In the interest of full disclosure, I’ll confess that my three-year-old son lights up when he sees a cheese string or a foil-wrapped Laughing Cow triangle. But I also try to offer him goat-milk cheddar or salty pecorino to nibble on – and often meet with success. We’re probably lucky that he has an adventurous palate (just like some kids willingly nap in the afternoon – I’m so happy for those parents, really), but it’s never predictable. Jalapeno havarti is a yes, bocconcini is a no.
You won’t see stinky Époisses on the list below, but these suggestions for cheeses that go beyond marble cheddar are aimed at introducing some variety to tentative palates. The list is arranged from milder to bolder choices, but mellow flavours aren’t always the winners with kids – or there’d be no such thing as dill pickle chips.
Cheese curds Mild, salty and squeaky, these morsels have lots of kid appeal. And they’re a nice change from sliced or cubed cheese. You can’t beat them warm and fresh from the dairy or market, but if doling them out on a play date at home, just pop the plastic bag in some warm water to quickly bring them up to room temperature.
Fresh mozzarella You don’t have to splurge on the buffalo-milk variety, but not only are these soft balls of cheese mild and slightly sweet, they also pull apart – like a cheese string, coincidentally. A good match with cold cuts or even some melon.
Lankaaster This is an Ontario artisanal cheese that I’ve now seen available at Loblaws. If you consider cheddar and crackers a staple snack, try Lankaaster for a change. Even the aged version remains mellow, buttery and mildly grassy but completely addictive. Works for all ages.
Oka Though it is a washed-rind cheese, Oka tends to have a soft creamy texture and restrained, nutty flavour. Agropur’s Okas and St. Paulin cheese are widely available. Consider them a gateway cheese for the kids – and make way for Taleggio.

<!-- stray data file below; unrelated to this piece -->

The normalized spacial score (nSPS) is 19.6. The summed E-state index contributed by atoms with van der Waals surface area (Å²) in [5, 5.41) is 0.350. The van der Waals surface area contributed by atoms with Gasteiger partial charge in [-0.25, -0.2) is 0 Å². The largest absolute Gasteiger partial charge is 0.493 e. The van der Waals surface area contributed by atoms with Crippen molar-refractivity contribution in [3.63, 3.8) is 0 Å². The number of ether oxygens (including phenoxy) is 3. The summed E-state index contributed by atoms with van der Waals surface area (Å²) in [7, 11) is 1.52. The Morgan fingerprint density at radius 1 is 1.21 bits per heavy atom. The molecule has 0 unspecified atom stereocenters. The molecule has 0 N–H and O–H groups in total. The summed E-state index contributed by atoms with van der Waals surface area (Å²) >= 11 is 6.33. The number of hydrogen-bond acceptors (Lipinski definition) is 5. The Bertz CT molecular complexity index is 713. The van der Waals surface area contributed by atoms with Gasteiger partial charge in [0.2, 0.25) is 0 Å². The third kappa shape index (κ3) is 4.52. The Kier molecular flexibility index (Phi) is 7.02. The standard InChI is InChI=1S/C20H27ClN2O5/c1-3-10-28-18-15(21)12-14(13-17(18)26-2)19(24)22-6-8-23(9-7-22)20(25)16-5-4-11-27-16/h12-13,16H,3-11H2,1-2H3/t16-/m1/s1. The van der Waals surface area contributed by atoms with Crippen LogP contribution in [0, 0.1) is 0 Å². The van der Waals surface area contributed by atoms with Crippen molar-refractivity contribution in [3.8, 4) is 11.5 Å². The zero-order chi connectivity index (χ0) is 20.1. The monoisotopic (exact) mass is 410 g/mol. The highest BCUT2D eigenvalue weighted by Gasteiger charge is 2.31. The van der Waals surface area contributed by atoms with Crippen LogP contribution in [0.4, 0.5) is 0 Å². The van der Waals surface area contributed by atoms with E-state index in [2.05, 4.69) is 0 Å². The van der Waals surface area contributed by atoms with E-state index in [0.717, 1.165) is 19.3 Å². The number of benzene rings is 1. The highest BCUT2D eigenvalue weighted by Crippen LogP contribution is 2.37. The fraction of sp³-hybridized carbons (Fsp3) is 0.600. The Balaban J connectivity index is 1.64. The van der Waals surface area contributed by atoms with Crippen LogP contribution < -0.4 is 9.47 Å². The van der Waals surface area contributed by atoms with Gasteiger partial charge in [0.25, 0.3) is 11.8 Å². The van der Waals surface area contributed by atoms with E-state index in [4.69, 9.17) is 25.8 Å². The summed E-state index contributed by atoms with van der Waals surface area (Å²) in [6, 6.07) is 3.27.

Chèvre The tangy bright flavours of chèvre may sometimes need to be rounded out with some sweetness. Try packing this for lunch on fresh bread spread with some honey, preserves or even chutney.
Flavoured goudas A young fruity gouda is usually a safe bet at our house and I like to experiment with flavoured varieties – such as dill, jalapeno, cumin, garden vegetable or smoked. These add new tastes to a sandwich and are good for making a quick grilled cheese with fresh tomatoes.
Sheep’s milk cheese If you’re looking for an alternative to cow’s milk, French Etorki and a young version of Spanish Manchego might fit the bill. Both are smooth but flavourful cheeses that travel well and are widely available. Great with some sliced apple or pears. Sheep feta is a little creamier and smoother than some goat or cow’s milk versions and great addition to your child’s pasta salad.
Alpine-style cheeses Jarlsberg, which is supple, nutty and slightly sweet, makes for a great ham and cheese sandwich. In the same vein, you could substitute some Hercule de Charlevoix from Quebec, Alpindon from British Columbia or Beaufort from France.
Robust aged cheeses My son cannot get enough of English Red Leicester. (Ask for the farmstead version when buying it as it’s much better than the industrial-made version. We get ours at one of the Alex Farms cheese shops in Toronto.) It’s not a shy cheese but never sharp. It’s bright orange, which is probably the main attraction. The flavours are rich, savoury and contain notes of butterscotch. I shave off curls of this flaky cheese, which makes it less intense and easier to eat. The same idea works for Beemster or Parmigiano-Reggiano and other harder cheeses. Salty, flavourful cheese chips.
Sue Riedl blogs about cheese and other edibles at cheeseandtoast.com .